25. Mazloomi, K.; Gomes, C. Hydrogen as an energy carrier: Prospects and challenges. Sustain. Energy Rev. 2012, 16, 3024–3033.
  26. Cipriani, G.; Di Dio, V.; Genduso, F.; La Cascia, D.; Liga, R.; Miceli, R.; Galluzzo, G.R. Perspective on hydrogen energy carrier and its automotive applications. J. Hydrogen Energy 2014, 39, 8482–8494.
  27. Züttel, A.; Remhof, A.; Borgschulte, A.; Friedrichs, O. Hydrogen: The future energy carrier. Trans. R. Soc. A Math. Phys. Eng. Sci. 2010, 368, 3329–3342.
  28. Nakicenovic, N.; Grübler, A.; McDonald, A. Global Energy Perspectives; Cambridge University Press: Cambridge, UK,
  29. Arnold, R. Are Renewable Energy Cost Reductions Coming to an End? What Next? 2018. Available online: http://energypost.eu/are-renewable-energy-cost-reductions-coming-to-an-end-what-next/ (accessed on 13 February 2019).
  30. Kikuchi, Y.; Ichikawa, T.; Sugiyama, M.; Koyama, M. Battery-assisted low-cost hydrogen production from solar energy: Rational target setting for future technology systems. J. Hydrogen Energy 2019, 44, 1451–1465.
  31. Dincer, I.; Ratlamwala, T. Development of novel renewable energy based hydrogen production systems: A comparative study. Energy Convers. Manag. 2013, 72, 77–87.
  32. Nafchi, F.M.; Baniasadi, E.; Afshari, E.; Javani, N. Performance assessment of a solar hydrogen and electricity production plant using high temperature PEM electrolyzer and energy storage. J. Hydrogen Energy 2018, 43, 5820–5831.
  33. Züttel, A. Materials for hydrogen storage. Today 2003, 6, 24–33.
  34. Abdalla, A.M.; Hossain, S.; Nisfindy, O.B.; Azad, A.T.; Dawood, M.; Azad, A.K. Hydrogen production, storage, transportation and key challenges with applications: A review. Energy Convers. Manag. 2018, 165, 602–627.
  35. Durbin, D.; Malardier-Jugroot, C. Review of hydrogen storage techniques for on board vehicle applications. J. Hydrogen Energy 2013, 38, 14595–14617.
  36. Wang, L.; Yang, R.T. New sorbents for hydrogen storage by hydrogen spillover–A review. Energy Environ. Sci. 2008, 1, 268–279.
  37. Jain, I.; Jain, P.; Jain, A. Novel hydrogen storage materials: A review of lightweight complex hydrides. Alloy Compd. 2010, 503, 303–339.
  38. Fakioğlu, E.; Yürüm, Y.; Nejat Veziroğlu, T. A review of hydrogen storage systems based on boron and its compounds. J. Hydrogen Energy 2004, 29, 1371–1376.
  39. Marbán, G.; Valdés-Solís, T. Towards the hydrogen economy? J. Hydrogen Energy 2007, 32, 1625–1637.
  40. Muradov, N.; Vezirolu, T. From hydrocarbon to hydrogen?carbon to hydrogen economy. J. Hydrogen Energy 2005, 30, 225–237.
  41. Barreto, L.; Makihira, A.; Riahi, K. The hydrogen economy in the 21st century: A sustainable development scenario. J. Hydrogen Energy 2003, 28, 267–284.
  42. Penner, S.S. Steps toward the hydrogen economy. Energy 2006, 31, 33–43.
  43. Bossel, U. Does a Hydrogen Economy Make Sense? IEEE 2006, 94, 1826–1837.
  44. ITM Hydrogen Refuelling Infrastructure. 2017. Available online: http://www.level-network.com/wp-content/uploads/2017/02/ITM-Power.pdf (accessed on 18 March 2019).
  45. Gardiner, M.; Satyapal, S. Energy Requirements for Hydrogen Gas Compression and Liquefaction as Related to Vehicle Storage Needs. DOE Hydrogen and Fuel Cells Program Record. 2009. Available online: https://www.hydrogen.energy.gov/pdfs/9013_energy_requirements_for_hydrogen_gas_compression.pdf (accessed on 13 June 2019).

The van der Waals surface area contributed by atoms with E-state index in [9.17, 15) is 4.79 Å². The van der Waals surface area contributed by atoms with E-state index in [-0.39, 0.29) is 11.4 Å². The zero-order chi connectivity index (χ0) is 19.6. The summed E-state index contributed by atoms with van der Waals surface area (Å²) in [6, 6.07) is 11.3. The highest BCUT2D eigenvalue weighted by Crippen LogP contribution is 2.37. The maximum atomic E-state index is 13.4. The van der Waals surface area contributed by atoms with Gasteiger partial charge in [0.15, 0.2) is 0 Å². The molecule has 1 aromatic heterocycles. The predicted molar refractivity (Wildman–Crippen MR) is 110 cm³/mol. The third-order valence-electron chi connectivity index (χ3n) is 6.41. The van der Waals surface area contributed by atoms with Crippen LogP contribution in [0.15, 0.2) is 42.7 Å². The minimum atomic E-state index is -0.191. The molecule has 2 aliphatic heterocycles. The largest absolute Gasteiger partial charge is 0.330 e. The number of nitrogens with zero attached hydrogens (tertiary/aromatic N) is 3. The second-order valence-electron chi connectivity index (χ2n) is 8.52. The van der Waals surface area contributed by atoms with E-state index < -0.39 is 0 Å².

46. Fuel Cell Technologies Office. Fuel Cells. 2015. Available online: https://www.energy.gov/sites/prod/files/2015/11/f27/fcto_fuel_cells_fact_sheet.pdf (accessed on 18 March 2019).
  47. Office of Energy Efficiency and Renewable Energy. All-Electric Vehicles. Available online: https://www.fueleconomy.gov/feg/evtech.shtml (accessed on 18 March 2019).
  48. Curry, C. Lithium-ion Costs and Market. 2017. Available online: https://data.bloomberglp.com/bnef/sites/14/2017/07/BNEF-Lithium-ion-battery-costs-and-market.pdf (accessed on 13 June 2019).
  49. Tajitsu, N.; Shiraki, M. Toyota Plans to Expand Production, Shrink Cost of Hydrogen Fuel Cell Vehicles, in Business News; Reuters: London, UK, 2018.
  50. Brown, E.G. Joint Agency Staff Report on Assembly Bill 8: Assessment of Time and Cost Needed to Attain 100 Hydrogen Refueling Stations in California; California Energy Commission: Sacramento, CA, USA, 2015.
  51. Thomas, C. Fuel cell and battery electric vehicles compared. J. Hydrogen Energy 2009, 34, 6005–6020.
  52. Heraeus, Heraeus Precious Appraisal. 2018. Available online: https://www.heraeus.com/media/media/hpm/doc_hpm/precious_metal_update/en_6/Appraisal_20190429.pdf (accessed on 13 June 2019).
  53. ToolBox, T.E. Fossil and Alternative Fuels-Energy Content. Available online: https://www.engineeringtoolbox.com/fossil-fuels-energy-content-d_1298.html (accessed on 13 February 2019).
  54. AFHYPAC. Les données de base physico-chimiques sur l’hydrogène. Mémento de l’Hydrogène. 2013. 2013-03. Available online: http://www.afhypac.org/documents/tout-savoir/fiche_1.2_donnees_physicochimiques_rev.mars_2013.pdf (accessed on 13 February 2019).
  55. International Group of Liquefied Natural Gas Basic Properties of LNG. LNG Information Papers. Available online: http://www.kosancrisplant.com/media/5648/1-lng_basics_82809_final_hq.pdf (accessed on 13 February 2019).
  56. Mori, D.; Hirose, K. Recent challenges of hydrogen storage technologies for fuel cell vehicles. J. Hydrogen Energy 2009, 34, 4569–4574.
  57. Crabtree, R.H. Hydrogen storage in liquid organic heterocycles. Energy Environ. Sci. 2008, 1, 134.
  58. Eberle, U.; Arnold, G.; Von Helmolt, R. Hydrogen storage in metal–hydrogen systems and their derivatives. Power Sources 2006, 154, 456–460.
  59. Aardahl, C.; Rassat, S. Overview of systems considerations for on-board chemical hydrogen storage. J. Hydrogen Energy 2009, 34, 6676–6683.